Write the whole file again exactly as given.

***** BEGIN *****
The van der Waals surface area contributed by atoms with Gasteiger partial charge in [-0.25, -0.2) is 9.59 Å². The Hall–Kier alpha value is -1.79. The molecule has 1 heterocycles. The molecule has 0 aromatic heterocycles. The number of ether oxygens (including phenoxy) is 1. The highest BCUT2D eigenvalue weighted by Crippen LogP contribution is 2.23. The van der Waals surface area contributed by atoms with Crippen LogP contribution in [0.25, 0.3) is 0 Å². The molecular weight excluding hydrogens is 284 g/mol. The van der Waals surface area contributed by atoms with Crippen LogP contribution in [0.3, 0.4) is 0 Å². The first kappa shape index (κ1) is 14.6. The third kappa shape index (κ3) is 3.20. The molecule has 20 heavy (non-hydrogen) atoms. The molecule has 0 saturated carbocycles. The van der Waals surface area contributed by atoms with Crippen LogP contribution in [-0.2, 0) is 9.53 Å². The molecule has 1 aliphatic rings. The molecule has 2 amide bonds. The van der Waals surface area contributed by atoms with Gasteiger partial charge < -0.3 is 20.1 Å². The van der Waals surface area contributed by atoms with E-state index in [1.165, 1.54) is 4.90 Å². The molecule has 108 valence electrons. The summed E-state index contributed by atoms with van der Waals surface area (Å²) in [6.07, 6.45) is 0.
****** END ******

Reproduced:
The van der Waals surface area contributed by atoms with Gasteiger partial charge in [-0.25, -0.2) is 9.59 Å². The Hall–Kier alpha value is -1.79. The molecule has 1 heterocycles. The molecule has 0 aromatic heterocycles. The number of ether oxygens (including phenoxy) is 1. The highest BCUT2D eigenvalue weighted by Crippen LogP contribution is 2.23. The van der Waals surface area contributed by atoms with Crippen LogP contribution in [0.25, 0.3) is 0 Å². The molecular weight excluding hydrogens is 284 g/mol. The van der Waals surface area contributed by atoms with Crippen LogP contribution in [0.3, 0.4) is 0 Å². The first kappa shape index (κ1) is 14.6. The third kappa shape index (κ3) is 3.20. The molecule has 20 heavy (non-hydrogen) atoms. The molecule has 0 saturated carbocycles. The van der Waals surface area contributed by atoms with Crippen LogP contribution in [-0.2, 0) is 9.53 Å². The molecule has 1 aliphatic rings. The molecule has 2 amide bonds. The van der Waals surface area contributed by atoms with Gasteiger partial charge < -0.3 is 20.1 Å². The van der Waals surface area contributed by atoms with E-state index in [1.165, 1.54) is 4.90 Å². The molecule has 108 valence electrons. The summed E-state index contributed by atoms with van der Waals surface area (Å²) in [6.07, 6.45) is 0.